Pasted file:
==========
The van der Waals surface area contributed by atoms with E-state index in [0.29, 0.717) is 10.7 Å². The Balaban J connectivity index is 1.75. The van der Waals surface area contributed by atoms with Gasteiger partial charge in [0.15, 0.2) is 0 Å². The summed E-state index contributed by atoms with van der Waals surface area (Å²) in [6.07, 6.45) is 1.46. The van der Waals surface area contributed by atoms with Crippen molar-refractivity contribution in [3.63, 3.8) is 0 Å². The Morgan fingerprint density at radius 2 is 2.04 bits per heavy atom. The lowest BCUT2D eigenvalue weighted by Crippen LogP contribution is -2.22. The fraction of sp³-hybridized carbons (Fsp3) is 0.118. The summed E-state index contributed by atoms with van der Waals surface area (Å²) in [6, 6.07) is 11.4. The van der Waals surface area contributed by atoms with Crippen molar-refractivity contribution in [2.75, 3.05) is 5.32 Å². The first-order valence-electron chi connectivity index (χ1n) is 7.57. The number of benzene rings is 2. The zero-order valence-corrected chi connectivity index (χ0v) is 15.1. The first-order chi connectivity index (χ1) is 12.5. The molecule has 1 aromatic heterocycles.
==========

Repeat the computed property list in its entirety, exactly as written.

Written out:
The van der Waals surface area contributed by atoms with E-state index in [0.29, 0.717) is 10.7 Å². The Balaban J connectivity index is 1.75. The van der Waals surface area contributed by atoms with Gasteiger partial charge in [0.15, 0.2) is 0 Å². The summed E-state index contributed by atoms with van der Waals surface area (Å²) in [6.07, 6.45) is 1.46. The van der Waals surface area contributed by atoms with Crippen molar-refractivity contribution in [3.63, 3.8) is 0 Å². The Morgan fingerprint density at radius 2 is 2.04 bits per heavy atom. The lowest BCUT2D eigenvalue weighted by Crippen LogP contribution is -2.22. The fraction of sp³-hybridized carbons (Fsp3) is 0.118. The summed E-state index contributed by atoms with van der Waals surface area (Å²) in [6, 6.07) is 11.4. The van der Waals surface area contributed by atoms with Crippen molar-refractivity contribution in [2.75, 3.05) is 5.32 Å². The first-order valence-electron chi connectivity index (χ1n) is 7.57. The number of benzene rings is 2. The zero-order valence-corrected chi connectivity index (χ0v) is 15.1. The first-order chi connectivity index (χ1) is 12.5. The molecule has 1 aromatic heterocycles.